Harris claims that moral values can be based on scientific principles, and that no kind of cultural context, especially faith-based context, is necessary for humans to have a code of morals. He bases this argument on the idea that moral values are based on facts, and that these facts can be tested for their truthfulness.
To some extent, this is an old idea. Murder, adultery, theft and lying—some of the best-recognized universal moral prohibitions, all tend to destabilize the coherence of social groups and would therefore be selected against in all societies. But Harris goes much further, using arguments and examples that are anything but scientific. Since Harris is a leader of the antitheistic movement, and is interested in finding examples of religious practices that he believes can be scientifically proven to be immoral. He cites the abusive treatment of women in Islamic societies as a main example, and he mentions corporal punishment of children as a slap at Christianity.
So how does Harris prove scientifically that forcing women to cover their bodies, and hitting school children with rulers are morally wrong? Here is what he actually says:. Harris clearly believes the answer to that question is no, and I agree with him. But where is the science here?
What is the origin of morality? - Quora
Has he data to show that children who were subjected to corporal punishment had worse emotional development and behavior than children who did not undergo such punishment? He has no such data, and in fact while he considers the wrongness of corporal punishment to be an obvious fact, there are millions of people who consider it to be just the reverse. There is no science here; there is simply a basic underlying moral idea, which Harris shares with others.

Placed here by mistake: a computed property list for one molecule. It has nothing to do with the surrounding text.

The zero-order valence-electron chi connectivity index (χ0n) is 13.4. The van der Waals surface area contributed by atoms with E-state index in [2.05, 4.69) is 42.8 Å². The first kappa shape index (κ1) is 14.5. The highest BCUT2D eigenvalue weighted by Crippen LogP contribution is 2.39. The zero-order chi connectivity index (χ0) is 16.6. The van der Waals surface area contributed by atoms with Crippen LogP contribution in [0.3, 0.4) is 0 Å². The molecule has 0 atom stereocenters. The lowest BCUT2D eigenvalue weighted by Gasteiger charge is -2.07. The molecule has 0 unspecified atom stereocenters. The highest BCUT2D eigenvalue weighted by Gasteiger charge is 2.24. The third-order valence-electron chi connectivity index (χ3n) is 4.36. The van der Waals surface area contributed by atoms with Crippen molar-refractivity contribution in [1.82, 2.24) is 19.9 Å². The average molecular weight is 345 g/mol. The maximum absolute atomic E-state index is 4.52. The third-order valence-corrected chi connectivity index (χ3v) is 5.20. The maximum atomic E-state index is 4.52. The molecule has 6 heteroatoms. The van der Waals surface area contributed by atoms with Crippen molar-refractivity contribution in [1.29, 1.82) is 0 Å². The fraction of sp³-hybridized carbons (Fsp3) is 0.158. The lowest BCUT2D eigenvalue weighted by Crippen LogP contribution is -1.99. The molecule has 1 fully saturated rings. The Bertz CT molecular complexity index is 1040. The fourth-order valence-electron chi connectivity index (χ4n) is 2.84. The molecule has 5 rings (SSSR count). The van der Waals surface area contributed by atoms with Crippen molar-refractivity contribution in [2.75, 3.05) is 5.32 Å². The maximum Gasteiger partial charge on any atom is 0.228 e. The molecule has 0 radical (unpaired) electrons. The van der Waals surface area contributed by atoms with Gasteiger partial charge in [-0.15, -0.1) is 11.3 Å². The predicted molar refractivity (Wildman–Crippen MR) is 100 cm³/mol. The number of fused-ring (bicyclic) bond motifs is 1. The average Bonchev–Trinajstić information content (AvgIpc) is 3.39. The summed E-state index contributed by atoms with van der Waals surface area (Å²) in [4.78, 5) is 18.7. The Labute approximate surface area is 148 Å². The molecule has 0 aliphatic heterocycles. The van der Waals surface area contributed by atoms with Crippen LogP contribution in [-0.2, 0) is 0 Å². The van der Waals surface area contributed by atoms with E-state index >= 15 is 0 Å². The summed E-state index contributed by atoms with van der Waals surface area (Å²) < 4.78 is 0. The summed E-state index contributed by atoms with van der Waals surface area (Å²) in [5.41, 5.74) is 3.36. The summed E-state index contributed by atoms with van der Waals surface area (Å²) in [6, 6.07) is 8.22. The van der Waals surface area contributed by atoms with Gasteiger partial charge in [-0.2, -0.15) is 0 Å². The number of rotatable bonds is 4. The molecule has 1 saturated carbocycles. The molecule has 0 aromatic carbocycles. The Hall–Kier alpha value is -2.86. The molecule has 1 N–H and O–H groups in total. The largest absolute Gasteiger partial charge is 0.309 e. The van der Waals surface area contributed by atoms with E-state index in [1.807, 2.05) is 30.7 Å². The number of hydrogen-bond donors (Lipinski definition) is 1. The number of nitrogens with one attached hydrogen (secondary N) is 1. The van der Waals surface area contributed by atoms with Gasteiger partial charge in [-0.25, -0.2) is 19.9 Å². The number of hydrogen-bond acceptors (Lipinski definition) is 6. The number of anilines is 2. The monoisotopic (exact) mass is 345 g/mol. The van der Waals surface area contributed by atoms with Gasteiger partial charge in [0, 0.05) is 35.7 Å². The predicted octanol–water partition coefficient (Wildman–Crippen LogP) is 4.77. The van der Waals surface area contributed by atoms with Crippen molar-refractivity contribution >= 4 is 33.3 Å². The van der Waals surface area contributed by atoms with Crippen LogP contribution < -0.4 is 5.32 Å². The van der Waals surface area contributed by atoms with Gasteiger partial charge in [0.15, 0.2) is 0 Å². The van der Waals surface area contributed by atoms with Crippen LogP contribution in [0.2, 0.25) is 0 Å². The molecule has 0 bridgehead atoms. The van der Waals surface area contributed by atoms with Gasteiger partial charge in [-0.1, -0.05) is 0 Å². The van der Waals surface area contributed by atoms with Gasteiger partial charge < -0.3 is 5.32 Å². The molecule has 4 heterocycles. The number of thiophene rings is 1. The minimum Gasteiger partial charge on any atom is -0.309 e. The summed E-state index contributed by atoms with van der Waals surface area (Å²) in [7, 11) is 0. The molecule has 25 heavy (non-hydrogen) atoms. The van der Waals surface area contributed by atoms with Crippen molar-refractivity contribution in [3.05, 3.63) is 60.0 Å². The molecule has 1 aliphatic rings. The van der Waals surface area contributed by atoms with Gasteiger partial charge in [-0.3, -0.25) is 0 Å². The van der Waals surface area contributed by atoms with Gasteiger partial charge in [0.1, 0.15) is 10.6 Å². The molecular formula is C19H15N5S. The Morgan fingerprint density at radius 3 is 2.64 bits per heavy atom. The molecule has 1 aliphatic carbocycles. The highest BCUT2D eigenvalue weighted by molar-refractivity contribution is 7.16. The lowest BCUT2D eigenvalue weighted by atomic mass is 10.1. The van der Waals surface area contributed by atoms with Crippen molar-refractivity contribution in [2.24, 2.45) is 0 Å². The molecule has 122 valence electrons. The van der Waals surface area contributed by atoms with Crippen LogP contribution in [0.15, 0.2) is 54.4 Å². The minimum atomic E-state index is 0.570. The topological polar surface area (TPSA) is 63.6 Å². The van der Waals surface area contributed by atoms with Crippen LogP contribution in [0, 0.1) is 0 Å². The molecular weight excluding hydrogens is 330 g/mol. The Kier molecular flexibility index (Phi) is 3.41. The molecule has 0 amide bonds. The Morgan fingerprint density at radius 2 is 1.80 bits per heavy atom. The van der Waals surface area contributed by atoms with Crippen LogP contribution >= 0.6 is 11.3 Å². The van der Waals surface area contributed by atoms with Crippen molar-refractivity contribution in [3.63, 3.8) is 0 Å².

Harris touts the evils of Islamic fundamentalism as morally indefensible from a scientific point of view. Is there a science for determining the optimal way to treat women? While it may seem obvious that the oppression of women is morally wrong, proving scientifically that its disadvantageous to the thriving of our species is more tricky. Krebs Oxford University Press, Scholars interested in moral development must look beyond past systems that are no longer adequate; a better way to determine the mechanisms that lead to moral thinking and behavior is needed.
This volume is a good place to begin Highly recommended. Many people, laypeople and scholars alike, assume that the kinds of dispositions that inevitably prevail in the process of biological evolution must be selfish and immoral, rendering humans and other animals bad by nature. Such people reason that selfish genes that is to say, genes that design mechanisms that enable them to produce replicas of themselves produce selfish individuals.